Apple employee embezzled $17 million over seven years using supply chain scams

Cal Jeffrey

Posts: 3,721   +1,171
Staff member
In a nutshell: A former Apple employee pled guilty in federal court to charges of conspiracy to commit fraud and conspiracy to defraud the United States. The crimes involved scams the man ran during his ten-year employment at Apple as a buyer within its supply chain.

Apple hired Dhirendra Prasad in 2008 to work in its Global Service Supply Chain. His primary responsibility was to purchase services and parts for the company from its various authorized vendors.

In 2011, Prasad began accepting kickbacks, falsifying invoices, and stealing components. Prasad enlisted the help of at least two of Apple's vendors to set up and execute the scams. The embezzlement continued through 2018 before Apple caught on and pressed charges. Prasad's hustle resulted in a $17 million loss.

One scheme that Prasad admitted to involved shipping motherboards to a company called CTrends, operated by Don Baker, who pleaded guilty in a separate federal case. Baker would receive the boards and strip them of parts. Prasad would then draw up a purchase order, and Baker would fill it with the harvested components and fraudulent invoices. The two would then split the money.

In another scam, Prasad shipped parts from a Nevada warehouse owned by Apple to Quality Electronics Distributors. This business was another Apple vendor run by co-conspirator Robert Hansen. Like the other scheme, Hansen would repackage the components and send them back to the warehouse with fake invoices, and Prasad would dummy up purchase orders. Hansen also pled guilty in a separate hearing.

In the seven years of defrauding Apple, Prasad had to set up a shell company to hide his phony business dealings that frequently involved hundreds of thousands of dollars. Prasad would funnel payments from Baker and Hansen into the company while they would write the expenses off as tax deductions. The US Justice Department claims Prasad and his confederates defrauded the Internal Revenue Service (IRS) of over $1.8 million.

Sentencing is scheduled for March 14, 2023. Prasad could face up to 20 years in prison for one count of wire and mail fraud against Apple and another five years for a single count of defrauding the IRS.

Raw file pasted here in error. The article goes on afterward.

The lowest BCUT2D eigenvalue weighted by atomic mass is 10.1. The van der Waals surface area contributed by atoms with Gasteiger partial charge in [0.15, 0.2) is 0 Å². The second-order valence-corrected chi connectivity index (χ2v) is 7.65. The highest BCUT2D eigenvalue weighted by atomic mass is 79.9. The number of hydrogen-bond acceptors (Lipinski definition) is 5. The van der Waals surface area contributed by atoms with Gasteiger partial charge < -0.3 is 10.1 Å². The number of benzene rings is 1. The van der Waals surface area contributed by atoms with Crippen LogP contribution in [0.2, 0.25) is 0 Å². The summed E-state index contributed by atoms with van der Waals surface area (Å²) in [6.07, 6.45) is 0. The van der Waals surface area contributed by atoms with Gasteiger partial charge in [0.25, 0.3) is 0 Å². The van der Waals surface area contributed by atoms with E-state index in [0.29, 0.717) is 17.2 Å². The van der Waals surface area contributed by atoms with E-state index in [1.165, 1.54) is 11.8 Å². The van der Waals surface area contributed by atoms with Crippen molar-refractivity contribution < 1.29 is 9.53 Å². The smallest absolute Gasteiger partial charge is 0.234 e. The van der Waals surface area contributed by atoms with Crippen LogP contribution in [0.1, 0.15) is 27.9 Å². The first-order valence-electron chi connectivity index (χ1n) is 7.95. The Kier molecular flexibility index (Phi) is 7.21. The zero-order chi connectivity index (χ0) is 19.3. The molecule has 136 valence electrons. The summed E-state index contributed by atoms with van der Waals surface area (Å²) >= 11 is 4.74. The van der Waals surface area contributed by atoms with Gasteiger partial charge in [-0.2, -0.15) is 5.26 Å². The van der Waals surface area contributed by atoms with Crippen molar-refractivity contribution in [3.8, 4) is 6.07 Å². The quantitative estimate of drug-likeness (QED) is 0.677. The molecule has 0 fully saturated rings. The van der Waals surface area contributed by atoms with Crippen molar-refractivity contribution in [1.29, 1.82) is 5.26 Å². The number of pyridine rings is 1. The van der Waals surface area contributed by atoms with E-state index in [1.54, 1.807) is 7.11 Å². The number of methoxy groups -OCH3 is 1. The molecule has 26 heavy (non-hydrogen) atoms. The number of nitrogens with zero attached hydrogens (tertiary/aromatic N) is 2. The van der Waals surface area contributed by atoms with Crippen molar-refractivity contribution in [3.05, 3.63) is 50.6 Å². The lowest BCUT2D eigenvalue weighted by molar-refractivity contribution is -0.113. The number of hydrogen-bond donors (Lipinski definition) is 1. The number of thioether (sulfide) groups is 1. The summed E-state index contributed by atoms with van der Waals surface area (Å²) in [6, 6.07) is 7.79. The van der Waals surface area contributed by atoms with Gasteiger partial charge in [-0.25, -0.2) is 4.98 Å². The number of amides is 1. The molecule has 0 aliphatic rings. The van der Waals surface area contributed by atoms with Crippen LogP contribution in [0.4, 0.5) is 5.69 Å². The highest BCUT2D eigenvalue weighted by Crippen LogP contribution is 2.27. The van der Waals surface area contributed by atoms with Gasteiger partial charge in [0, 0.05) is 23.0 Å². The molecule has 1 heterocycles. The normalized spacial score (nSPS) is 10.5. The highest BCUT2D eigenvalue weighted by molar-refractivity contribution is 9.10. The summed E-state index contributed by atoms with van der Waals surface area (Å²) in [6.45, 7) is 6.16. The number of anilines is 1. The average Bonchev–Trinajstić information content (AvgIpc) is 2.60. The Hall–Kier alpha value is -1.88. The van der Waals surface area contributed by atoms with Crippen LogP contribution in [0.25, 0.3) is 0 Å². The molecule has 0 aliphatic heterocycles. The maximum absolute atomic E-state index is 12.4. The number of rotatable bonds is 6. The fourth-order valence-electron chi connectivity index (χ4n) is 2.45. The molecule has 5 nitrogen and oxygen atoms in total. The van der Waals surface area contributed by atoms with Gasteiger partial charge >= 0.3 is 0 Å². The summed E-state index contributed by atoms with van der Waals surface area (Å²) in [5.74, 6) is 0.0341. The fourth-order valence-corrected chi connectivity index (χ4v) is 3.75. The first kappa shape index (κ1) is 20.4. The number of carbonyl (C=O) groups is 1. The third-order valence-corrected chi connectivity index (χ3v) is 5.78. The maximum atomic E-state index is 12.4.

Permalink to story.

 

VitalyT

Posts: 6,476   +7,346
Prasad's hustle resulted in a $17 million loss.
It took me longer to read this article than it takes Apple to make an extra 17 million. So much efficiency for justice...
 

Adhmuz

Posts: 2,289   +1,116
Amazing it took a company as security conscious and intelligent as Apple 7 years to catch on to this, really the man should get a medal and just pay the IRS back what they are owed.
 

kiwigraeme

Posts: 1,399   +1,040
3 years max in NZ out in half of that.
I always find fines, sentences baffling .
Here in NZ - there are lots of bylaw and court fines that have no seeming consistency or sense
One a innocent error of admission - eg not renewing something in time a large fine.
Yet some willful deliberate act that hurts others a minor fine.

What's most gulling is if it's cheaper for corporates to say profit from unethical behavior and pay token fines
 

Fimbulvetr

Posts: 42   +44
If it were any other company, I'd see a criminal. In this case, I see an entrepreneur, or maybe more of a thief stealing from thieves. ;)
 

Gezzer

Posts: 317   +153
Not condoning what he did, even if it was Apple that he targeted. But what I don't understand is why so many criminals who execute a perfect scam don't quit and move to country with no extradition? A person could easily live a life of luxury on 10 million, hell I've calculated that 2 million would be more than enough for me. 1 million to blow/spend and 50 grand a year to live on for 20 years (I'm currently 60+) or 25 for 40 years if you're younger, with sporadic contract/gig work. It's only criminals that push their luck that are guaranteed to eventually get caught.